Hoeneß complains about the “swan song” on Neuer

“Impossible” debate
Hoeneß complains about the “swan song” on Neuer

Germany’s hottest and loudest football icon is a guest on ‘Doppelpass’ – and Uli Hoeneß is up to the task. FC Bayern’s honorary president is emotional, especially over Manuel Neuer’s injury and goalkeeper issues with the record champions.

Uli Hoeneß strongly criticized the “swan song” of national goalkeeper Manuel Neuer. “I find it very strange and unbelievable. Until a few months ago he was for me the best goalkeeper in the world, now everyone is questioning him,” said the honorary president of Bayern Munich in the “double pass” from Sport1. It is certain that the discussion of a possible end to the career of the currently injured goalkeeper of the record champions and the DFB-Elf will lead “Manuel to work even harder, even hotter on his return. Then we will see who will be in the purpose in the fall will be.”

Whether Neuer made a mistake on the ski tour, where he broke his leg, is undisputed, Hoeneß said, but: “Despite everything, one should not forget what this man did for Bayern. ” This must be taken into account when assessing the financial consequences for the club. “A million or two doesn’t matter. People are the most important thing, then the money comes – not the other way around!”

Hoeneß advises keeping Choupo-Moting

Hoeneß finds it “strange” and “impossible” that the question of whether Neuer can return to regular status in the upcoming season is currently under discussion. With Yann Sommer, the club found “an optimal solution” to the situation. For everything else “I would ask for a little more patience”.

He also took a clear stance on another Bayern topic: the striker issue: the former football creator doesn’t believe in a transfer of Harry Kane to Bayern Munich. “He’s a great player,” Hoeneß said, “but that’s an order of magnitude – I know Manchester City gave up at 140 or 150 million last year and I can’t imagine those are amounts that FC Bayern wants to pay or can.” Kane still has a contract with Tottenham Hotspur until 2024. Bayern have been looking for a new permanent solution for the centre-forward position since Robert Lewandowski left last summer.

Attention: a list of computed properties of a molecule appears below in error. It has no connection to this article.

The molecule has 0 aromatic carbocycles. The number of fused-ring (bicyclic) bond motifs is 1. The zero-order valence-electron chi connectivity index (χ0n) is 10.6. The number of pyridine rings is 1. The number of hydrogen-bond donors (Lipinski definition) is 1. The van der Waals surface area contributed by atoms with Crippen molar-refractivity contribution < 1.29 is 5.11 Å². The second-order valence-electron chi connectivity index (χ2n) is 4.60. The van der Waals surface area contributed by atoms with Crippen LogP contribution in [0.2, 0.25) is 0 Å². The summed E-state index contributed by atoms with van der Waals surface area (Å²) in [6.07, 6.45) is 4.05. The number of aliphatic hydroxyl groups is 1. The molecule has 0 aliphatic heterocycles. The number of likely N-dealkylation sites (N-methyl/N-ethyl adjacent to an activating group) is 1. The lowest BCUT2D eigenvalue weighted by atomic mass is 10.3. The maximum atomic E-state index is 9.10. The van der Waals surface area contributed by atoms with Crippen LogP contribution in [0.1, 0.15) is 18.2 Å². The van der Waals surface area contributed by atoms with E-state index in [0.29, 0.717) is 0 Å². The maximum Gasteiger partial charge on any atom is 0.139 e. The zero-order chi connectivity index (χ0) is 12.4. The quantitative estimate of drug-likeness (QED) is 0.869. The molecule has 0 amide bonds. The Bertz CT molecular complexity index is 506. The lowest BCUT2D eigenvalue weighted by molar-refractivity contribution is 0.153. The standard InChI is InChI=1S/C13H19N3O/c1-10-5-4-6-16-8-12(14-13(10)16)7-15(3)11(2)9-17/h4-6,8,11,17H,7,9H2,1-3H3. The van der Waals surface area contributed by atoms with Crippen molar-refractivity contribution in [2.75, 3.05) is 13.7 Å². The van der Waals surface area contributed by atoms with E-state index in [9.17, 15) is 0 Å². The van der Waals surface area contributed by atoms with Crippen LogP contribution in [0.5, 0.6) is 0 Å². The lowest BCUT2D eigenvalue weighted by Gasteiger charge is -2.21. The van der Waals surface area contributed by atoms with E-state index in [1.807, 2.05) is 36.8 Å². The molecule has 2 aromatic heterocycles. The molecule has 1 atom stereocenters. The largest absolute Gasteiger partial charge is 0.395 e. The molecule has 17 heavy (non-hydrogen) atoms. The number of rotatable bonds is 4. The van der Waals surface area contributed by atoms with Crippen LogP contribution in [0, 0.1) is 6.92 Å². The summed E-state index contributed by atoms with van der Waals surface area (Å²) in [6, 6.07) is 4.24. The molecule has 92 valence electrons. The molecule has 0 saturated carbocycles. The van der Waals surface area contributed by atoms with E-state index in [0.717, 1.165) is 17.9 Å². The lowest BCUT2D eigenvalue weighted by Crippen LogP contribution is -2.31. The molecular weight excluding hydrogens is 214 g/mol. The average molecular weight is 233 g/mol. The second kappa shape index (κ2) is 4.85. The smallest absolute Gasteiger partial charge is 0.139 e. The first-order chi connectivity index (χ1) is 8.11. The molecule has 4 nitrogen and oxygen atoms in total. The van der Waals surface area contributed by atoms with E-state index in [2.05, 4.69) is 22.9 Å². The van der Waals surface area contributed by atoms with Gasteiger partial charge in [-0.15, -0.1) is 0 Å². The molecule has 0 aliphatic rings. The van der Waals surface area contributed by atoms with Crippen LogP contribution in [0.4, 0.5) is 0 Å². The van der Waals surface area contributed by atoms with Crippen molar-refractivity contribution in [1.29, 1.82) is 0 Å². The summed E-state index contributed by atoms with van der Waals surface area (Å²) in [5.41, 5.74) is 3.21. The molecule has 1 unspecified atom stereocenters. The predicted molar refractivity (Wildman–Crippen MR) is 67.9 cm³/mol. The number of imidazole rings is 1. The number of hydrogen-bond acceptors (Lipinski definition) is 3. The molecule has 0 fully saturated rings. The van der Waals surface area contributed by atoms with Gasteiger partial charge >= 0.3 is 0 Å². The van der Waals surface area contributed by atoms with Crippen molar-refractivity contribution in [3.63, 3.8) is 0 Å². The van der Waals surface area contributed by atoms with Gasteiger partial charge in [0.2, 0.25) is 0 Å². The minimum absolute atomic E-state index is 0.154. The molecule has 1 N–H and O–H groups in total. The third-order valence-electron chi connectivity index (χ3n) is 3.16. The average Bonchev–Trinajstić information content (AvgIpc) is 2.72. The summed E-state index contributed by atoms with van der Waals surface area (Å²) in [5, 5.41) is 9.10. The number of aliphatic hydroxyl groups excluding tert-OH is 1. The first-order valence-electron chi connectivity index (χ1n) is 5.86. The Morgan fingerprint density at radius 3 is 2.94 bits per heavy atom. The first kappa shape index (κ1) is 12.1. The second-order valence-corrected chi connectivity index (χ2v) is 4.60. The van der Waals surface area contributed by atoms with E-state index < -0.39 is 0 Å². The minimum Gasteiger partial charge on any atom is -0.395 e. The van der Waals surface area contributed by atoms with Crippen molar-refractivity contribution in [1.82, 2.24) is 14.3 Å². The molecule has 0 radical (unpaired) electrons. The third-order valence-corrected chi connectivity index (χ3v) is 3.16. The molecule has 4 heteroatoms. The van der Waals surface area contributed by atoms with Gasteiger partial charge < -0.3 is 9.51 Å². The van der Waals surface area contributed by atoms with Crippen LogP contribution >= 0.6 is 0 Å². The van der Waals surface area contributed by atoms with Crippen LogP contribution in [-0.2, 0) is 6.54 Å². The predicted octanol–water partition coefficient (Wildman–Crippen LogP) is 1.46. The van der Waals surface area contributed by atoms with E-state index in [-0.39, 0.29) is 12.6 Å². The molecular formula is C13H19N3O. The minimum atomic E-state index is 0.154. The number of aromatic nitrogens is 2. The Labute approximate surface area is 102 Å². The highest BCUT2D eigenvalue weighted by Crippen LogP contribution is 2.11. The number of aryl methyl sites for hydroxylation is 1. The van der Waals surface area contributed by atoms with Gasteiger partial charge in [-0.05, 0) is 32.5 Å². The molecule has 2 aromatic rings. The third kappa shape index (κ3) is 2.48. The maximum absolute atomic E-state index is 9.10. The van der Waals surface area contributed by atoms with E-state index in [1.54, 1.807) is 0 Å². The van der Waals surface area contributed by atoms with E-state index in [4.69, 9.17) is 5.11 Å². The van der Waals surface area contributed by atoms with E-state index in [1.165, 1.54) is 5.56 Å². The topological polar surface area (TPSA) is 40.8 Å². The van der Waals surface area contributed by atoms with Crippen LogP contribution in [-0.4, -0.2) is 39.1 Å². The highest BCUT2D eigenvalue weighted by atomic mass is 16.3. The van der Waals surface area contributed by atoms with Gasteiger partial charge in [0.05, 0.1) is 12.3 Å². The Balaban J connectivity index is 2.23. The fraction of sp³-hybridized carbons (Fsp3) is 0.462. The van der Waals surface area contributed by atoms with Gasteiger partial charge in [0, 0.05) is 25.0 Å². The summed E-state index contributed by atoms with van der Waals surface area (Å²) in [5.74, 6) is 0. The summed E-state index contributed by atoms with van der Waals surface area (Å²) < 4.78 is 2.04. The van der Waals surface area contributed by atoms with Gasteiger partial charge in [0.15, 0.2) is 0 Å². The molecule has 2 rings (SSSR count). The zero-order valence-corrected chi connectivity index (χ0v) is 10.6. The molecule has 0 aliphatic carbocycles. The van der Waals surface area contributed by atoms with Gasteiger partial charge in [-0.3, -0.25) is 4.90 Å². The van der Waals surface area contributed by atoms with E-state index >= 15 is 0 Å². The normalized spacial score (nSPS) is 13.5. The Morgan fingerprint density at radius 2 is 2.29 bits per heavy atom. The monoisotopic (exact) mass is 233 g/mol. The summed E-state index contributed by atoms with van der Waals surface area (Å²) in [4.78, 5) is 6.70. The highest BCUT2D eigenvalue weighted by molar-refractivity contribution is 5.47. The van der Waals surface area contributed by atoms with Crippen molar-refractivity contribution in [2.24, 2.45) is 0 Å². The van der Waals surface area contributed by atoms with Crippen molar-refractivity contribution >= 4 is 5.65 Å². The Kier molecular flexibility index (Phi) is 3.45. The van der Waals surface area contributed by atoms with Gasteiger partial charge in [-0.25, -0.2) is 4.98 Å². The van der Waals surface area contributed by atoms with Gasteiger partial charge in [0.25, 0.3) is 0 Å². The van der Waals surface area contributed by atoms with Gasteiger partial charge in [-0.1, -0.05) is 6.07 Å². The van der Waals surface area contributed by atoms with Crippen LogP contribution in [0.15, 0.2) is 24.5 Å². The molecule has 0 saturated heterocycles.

The position is currently held by Eric Maxim Choupo-Moting, whose contract ends this summer. Hoeneß advises Bayern, who are negotiating an extension with the Cameroon international, to tie him down longer – if necessary another two years, as the 33-year-old striker had hoped. “Eric helped FC Bayern in a difficult situation, nobody believed it,” Hoeneß said: “That’s why I think you should try, even if it’s a second year.” The Munich team usually only offers players over 30 an extra year.

Flick can use a man like Völler

Hoeneß is also passionate about the national team. He believes that with new manager Rudi Völler, the DFB team will once again become the “powerhouse” of German football. “In any case,” said Völler, who was introduced on Friday, is the good one in the current situation of the DFB selection which failed at the World Cup in Qatar, Hoeneß said. Völler “knows football” and is also not so easily attacked. “It’s important that you can handle a lot of media,” Hoeneß said.

After the poor performance in the World Cup, it is “a great chance” that “many clubs are doing well in international competitions and can absorb something”, said Hoeneß, referring to the seven clubs in the round of 16 of the European Cup competitions. National coach Hansi Flick’s team will eventually have to take the lead “like a locomotive”. “I think Hansi needs someone next to him to help him when things get tough,” Hoeneß said of Völler’s commitment.

The DFB must continue to “double track”, said Hoeneß. “One thing is sport, in a year and a half there will be a European Championship. (…) The second thing is the structure of the DFB, which must be changed.” The 71-year-old cited the DFB academy, the promotion of young talents and the ‘outside images of the national team’ as examples. The DFB should consider starting friendlies until the EM at more fan-friendly times. “You can’t have it all,” Hoeneß said, referring to TV deals, which are supposed to be more profitable at late kick-off times. “If you want to reinterest young people in football, you cannot show an international match at 9 p.m. unless it is absolutely compulsory.” “A spirit of optimism” must be created around the national team.

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